Revocable living trusts are not just for the rich

Some common misunderstandings frequently heard when discussing the use of trusts are “we’re too young to have a trust”; “we don’t own enough for a trust”.

Many individuals, and even some practitioners, believe young families with children don’t need trust based planning.  Perhaps it is more accurate to say they don’t believe they can afford it.  Nothing could be further from the truth.  Families with children at home and any assets at all simply can not afford not to plan properly.

Certainly as with any planning, it is a form of insurance.  Should nothing happen to any member of the family, the planning has simply been an insurance that wasn’t used.  But consider the consequences of the failure to plan.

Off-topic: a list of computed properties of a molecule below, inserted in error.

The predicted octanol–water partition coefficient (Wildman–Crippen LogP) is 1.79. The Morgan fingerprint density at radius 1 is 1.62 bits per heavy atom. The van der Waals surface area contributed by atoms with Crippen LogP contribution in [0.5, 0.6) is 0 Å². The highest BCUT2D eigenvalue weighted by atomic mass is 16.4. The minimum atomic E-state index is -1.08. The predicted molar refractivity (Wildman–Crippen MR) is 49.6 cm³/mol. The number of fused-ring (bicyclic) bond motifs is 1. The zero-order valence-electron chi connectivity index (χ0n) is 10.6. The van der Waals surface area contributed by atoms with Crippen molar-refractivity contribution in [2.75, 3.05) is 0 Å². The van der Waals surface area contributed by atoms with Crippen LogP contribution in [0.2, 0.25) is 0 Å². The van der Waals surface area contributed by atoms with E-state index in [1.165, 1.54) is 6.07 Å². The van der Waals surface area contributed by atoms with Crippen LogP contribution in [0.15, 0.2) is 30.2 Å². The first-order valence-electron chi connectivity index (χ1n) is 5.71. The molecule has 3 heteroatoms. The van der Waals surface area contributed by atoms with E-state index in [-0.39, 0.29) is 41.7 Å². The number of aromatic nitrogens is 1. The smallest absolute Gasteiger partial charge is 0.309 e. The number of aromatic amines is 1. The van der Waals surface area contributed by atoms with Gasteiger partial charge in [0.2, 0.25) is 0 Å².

The untimely death of a parent leaving minor children can easily result in the necessity of a conservatorship to provide protection for that minor child.  Such a conservatorship can require annual accountings, bond fees, probate court costs, and legal or administrative fees to administer.  Properly structured, a trust can avoid this.

Consider also the time of distribution to children.  Under state law, a person becomes an adult at age 18 inMissouri.  If assets are held for that person, they have full control of those assets at age 18.  History has proven people of that age can rarely manage assets prudently.  This can be avoided by using trusts.

There are other issues such as incapacity which can be much better handled by the use of a trust.

Anyone with children at home and any assets at all should discuss trust planning with an attorney.

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